The Sonoma town of Healdsburg held its second annual Mushroom Weekend
The weekend of February 23. Having partaken of a previous year’s mushroom weekend at Sea Ranch, we were up for another effort.
Mushroom Foraging and Feed
The Healdsburg event included a range of activities, from multi-course mush dinners, to foraging excursions, specialty mushroom marketplaces and lectures, to tastings at a number of local wineries. Area restaurants including Dry Creek Kitchen and Madrona Manor staged big, multi-course mushroom-themed meals. Others offered special mushroom dishes, such as Barndiva’s rabbit fricassee with roasted wild chanterelles and dandelion green farfalle, followed by mushroom ice cream. Moustache was also in desert mode, with candy cap mushroom macaroons and with meringue cookies with maple and candy cap ganache designed to look like real candy cap mushrooms.
The primary focus of our activities was the Relish Culinary Center’s Wild Mushroom Foray & Sunday Brunch. About 25 participants met at a remote ranch deep in Anderson Valley at 9:00, for a roughly 2-hour mushroom forage with our expert guide, Elissa Rubin-Mahon. The ranch, which has lovely, scenic views over the valley, is reportedly filled with mushrooms after rainy periods.
Unfortunately, the weekend took place during a long dry spell. Pickings were, at best, slim. We did manage to find a few samples (many of which dried out) of a few varieties, including Jack-o-Lantern, Puffball, Cortinarius and Amanita. Two, in particular, the bright orange-colored Witch’s Butter and the multi-colored Turkey Tail, were beautiful, albeit a bit shriveled and well past their viewing, much less their eating peak.
While a couple of the species were edible, Elissa told us that none of those we found were particularly tasty. The Puffball, in particular, is called the tofu of mushrooms, for its lack of taste and its propensity for picking up the flavor of other ingredients. A couple did have medicinal uses, one was used for dyes and one was even psychoactive. Others were non-edible, and mildly poisonous.
Among all two dozen people, there was nary a single mushroom that any of us could take home to eat. This is in sharp contrast to our previous forage along the much wetter, more humid Sonoma Coast, where Joyce and I went home with enough Golden Chanterelles for two delicious meals.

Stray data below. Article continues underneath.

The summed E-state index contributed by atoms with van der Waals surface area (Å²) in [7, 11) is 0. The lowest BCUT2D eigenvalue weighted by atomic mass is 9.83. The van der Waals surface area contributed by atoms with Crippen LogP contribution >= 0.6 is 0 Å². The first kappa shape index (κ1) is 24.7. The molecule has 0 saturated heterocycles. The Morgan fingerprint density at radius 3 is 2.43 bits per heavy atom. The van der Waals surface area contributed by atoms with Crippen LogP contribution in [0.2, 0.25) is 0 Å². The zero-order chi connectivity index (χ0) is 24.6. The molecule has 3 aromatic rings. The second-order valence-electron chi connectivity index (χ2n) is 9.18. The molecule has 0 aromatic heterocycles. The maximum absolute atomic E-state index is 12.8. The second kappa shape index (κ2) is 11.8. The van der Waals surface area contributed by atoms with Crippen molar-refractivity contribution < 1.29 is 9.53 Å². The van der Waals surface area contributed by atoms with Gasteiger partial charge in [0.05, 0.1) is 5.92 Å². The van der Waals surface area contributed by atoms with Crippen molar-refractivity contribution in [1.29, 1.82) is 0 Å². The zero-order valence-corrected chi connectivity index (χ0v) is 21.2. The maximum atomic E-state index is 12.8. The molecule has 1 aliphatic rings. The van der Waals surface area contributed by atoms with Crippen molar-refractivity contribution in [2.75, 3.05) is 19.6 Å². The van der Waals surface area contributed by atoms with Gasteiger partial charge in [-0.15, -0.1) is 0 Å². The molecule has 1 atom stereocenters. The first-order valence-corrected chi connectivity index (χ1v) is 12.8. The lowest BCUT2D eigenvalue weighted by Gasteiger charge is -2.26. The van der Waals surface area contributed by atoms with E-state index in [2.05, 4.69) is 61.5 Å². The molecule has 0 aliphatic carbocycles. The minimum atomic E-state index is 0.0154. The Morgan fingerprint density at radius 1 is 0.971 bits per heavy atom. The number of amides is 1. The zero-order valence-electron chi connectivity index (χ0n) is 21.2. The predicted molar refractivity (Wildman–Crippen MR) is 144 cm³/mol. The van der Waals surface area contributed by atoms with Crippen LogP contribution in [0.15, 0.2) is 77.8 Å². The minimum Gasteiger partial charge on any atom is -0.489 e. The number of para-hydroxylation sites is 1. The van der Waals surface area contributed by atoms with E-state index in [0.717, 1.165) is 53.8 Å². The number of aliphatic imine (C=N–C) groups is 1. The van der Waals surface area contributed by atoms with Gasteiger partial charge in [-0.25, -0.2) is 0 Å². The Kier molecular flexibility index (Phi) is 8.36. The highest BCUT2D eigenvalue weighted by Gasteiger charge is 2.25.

But, while our quest for edible mushrooms was generally a bust, we did learn a lot about mushrooms and foraging techniques. While our mushroom baskets may have left the event empty, this was not the case for our stomachs. After our bout with Mother Nature, we retreated to the culinary school where mimosas and a five-dish mushroom brunch awaited. The brunch, which began with candy cup mushroom scones with orange-honey marmalade (the latter of which was made by our multi-talented mushroom foraging guide). Then came a green salad with radicchio and roasted hedgehog mushrooms, a porcinio mushroom and sun-dried tomato frittata, roasted fingerling potatoes with pioppini mushrooms and the highlight of the meal—Candy cap bacon which took on the deep maple aroma and taste of the delicious mushroom.
The meal was accompanied by Elissa’s further discussion of mushrooms, this time accompanied with samples what we could look at, smell and touch, and pictures and explanations of dozens of other local varieties that, if we were there during more mushroom-friendly weather, we could pick on our own.
Relish, however, did give us hope for finding some of our own mushrooms with an over for us to join them free on another one of their forays.
Wine and mushroom Pairings
By the end of the brunch, we were in a mushroom tasting mood. Luckily, a number of Sonoma County wineries were anxious to help, with their own Pinot and mushroom pairings.
We did not, unfortunately, have time to partake of the two most ambitious winery mushroom events:
- Chateau St. Jean, which offered a weekend full of mushroom lectures, lunches, marketplaces, art and, the event in which we had the greatest interest, a guided, station-to-station tasting to sample a range of different mushroom and Pinot pairings.
- Francis Ford Coppola, which had a three-course paring that matched crispy pork belly and pickled hedgehogs with one of its Chardonnays, porcini mushroom bisque with a pinot and oyster mushroom ragu with rigatoni and a reserve Syrah.
We did, however, make it to a few other winery-sponsored pairings:
- Hop Kiln Winery’s RRV HKG Estate Pinot Noir paired with a wild mushroom frittata;
- Thumbprint Cellars’ Nugent Vineyard Piont with wild mushroom and gruyere cheese flatbread; and
- Starlite Winery’s Zinfandel with wild mushroom ravioli and fresh wild mushroom garnish.
Overall, a decent combination of events—if only our foraging yielded some edible results. Although we will consider doing a couple events next year, we will probably wait ore the coast for another attempt at picking our own dinner.